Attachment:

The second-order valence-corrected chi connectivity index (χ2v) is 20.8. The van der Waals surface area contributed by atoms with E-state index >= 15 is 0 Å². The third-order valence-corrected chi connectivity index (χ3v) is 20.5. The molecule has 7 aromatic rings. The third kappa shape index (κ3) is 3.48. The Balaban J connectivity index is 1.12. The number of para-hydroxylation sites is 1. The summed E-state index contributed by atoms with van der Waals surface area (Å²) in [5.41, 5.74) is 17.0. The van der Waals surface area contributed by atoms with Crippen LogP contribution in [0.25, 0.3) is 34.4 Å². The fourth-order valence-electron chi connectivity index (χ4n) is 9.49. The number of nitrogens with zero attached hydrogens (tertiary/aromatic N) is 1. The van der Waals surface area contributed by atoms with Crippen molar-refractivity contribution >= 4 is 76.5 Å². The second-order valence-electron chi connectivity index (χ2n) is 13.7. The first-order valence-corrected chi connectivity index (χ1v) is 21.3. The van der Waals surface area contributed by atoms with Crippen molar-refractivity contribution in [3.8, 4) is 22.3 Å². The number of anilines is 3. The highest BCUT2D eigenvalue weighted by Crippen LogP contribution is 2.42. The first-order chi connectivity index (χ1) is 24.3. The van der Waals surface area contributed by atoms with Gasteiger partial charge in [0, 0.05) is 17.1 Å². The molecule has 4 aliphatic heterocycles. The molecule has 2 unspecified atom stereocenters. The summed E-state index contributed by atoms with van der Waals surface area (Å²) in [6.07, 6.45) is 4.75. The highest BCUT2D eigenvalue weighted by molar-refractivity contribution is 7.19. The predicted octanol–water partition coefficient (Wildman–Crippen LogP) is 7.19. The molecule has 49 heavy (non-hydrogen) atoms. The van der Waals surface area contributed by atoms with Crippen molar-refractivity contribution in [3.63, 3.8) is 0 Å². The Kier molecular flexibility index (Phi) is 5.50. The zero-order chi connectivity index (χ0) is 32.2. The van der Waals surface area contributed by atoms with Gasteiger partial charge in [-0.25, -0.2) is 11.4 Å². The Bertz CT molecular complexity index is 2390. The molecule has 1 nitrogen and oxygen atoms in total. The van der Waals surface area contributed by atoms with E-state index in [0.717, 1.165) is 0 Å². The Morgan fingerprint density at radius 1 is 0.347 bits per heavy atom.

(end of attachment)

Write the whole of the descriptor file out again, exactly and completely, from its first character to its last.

The second-order valence-corrected chi connectivity index (χ2v) is 20.8. The van der Waals surface area contributed by atoms with E-state index >= 15 is 0 Å². The third-order valence-corrected chi connectivity index (χ3v) is 20.5. The molecule has 7 aromatic rings. The third kappa shape index (κ3) is 3.48. The Balaban J connectivity index is 1.12. The number of para-hydroxylation sites is 1. The summed E-state index contributed by atoms with van der Waals surface area (Å²) in [5.41, 5.74) is 17.0. The van der Waals surface area contributed by atoms with Crippen LogP contribution in [0.25, 0.3) is 34.4 Å². The fourth-order valence-electron chi connectivity index (χ4n) is 9.49. The number of nitrogens with zero attached hydrogens (tertiary/aromatic N) is 1. The van der Waals surface area contributed by atoms with Crippen molar-refractivity contribution >= 4 is 76.5 Å². The second-order valence-electron chi connectivity index (χ2n) is 13.7. The first-order valence-corrected chi connectivity index (χ1v) is 21.3. The van der Waals surface area contributed by atoms with Crippen molar-refractivity contribution in [3.8, 4) is 22.3 Å². The number of anilines is 3. The highest BCUT2D eigenvalue weighted by Crippen LogP contribution is 2.42. The first-order chi connectivity index (χ1) is 24.3. The van der Waals surface area contributed by atoms with Gasteiger partial charge in [0, 0.05) is 17.1 Å². The molecule has 4 aliphatic heterocycles. The molecule has 2 unspecified atom stereocenters. The summed E-state index contributed by atoms with van der Waals surface area (Å²) in [6.07, 6.45) is 4.75. The highest BCUT2D eigenvalue weighted by molar-refractivity contribution is 7.19. The predicted octanol–water partition coefficient (Wildman–Crippen LogP) is 7.19. The molecule has 49 heavy (non-hydrogen) atoms. The van der Waals surface area contributed by atoms with Crippen molar-refractivity contribution in [3.63, 3.8) is 0 Å². The Kier molecular flexibility index (Phi) is 5.50. The zero-order chi connectivity index (χ0) is 32.2. The van der Waals surface area contributed by atoms with Gasteiger partial charge in [-0.25, -0.2) is 11.4 Å². The Bertz CT molecular complexity index is 2390. The molecule has 1 nitrogen and oxygen atoms in total. The van der Waals surface area contributed by atoms with E-state index in [0.717, 1.165) is 0 Å². The Morgan fingerprint density at radius 1 is 0.347 bits per heavy atom.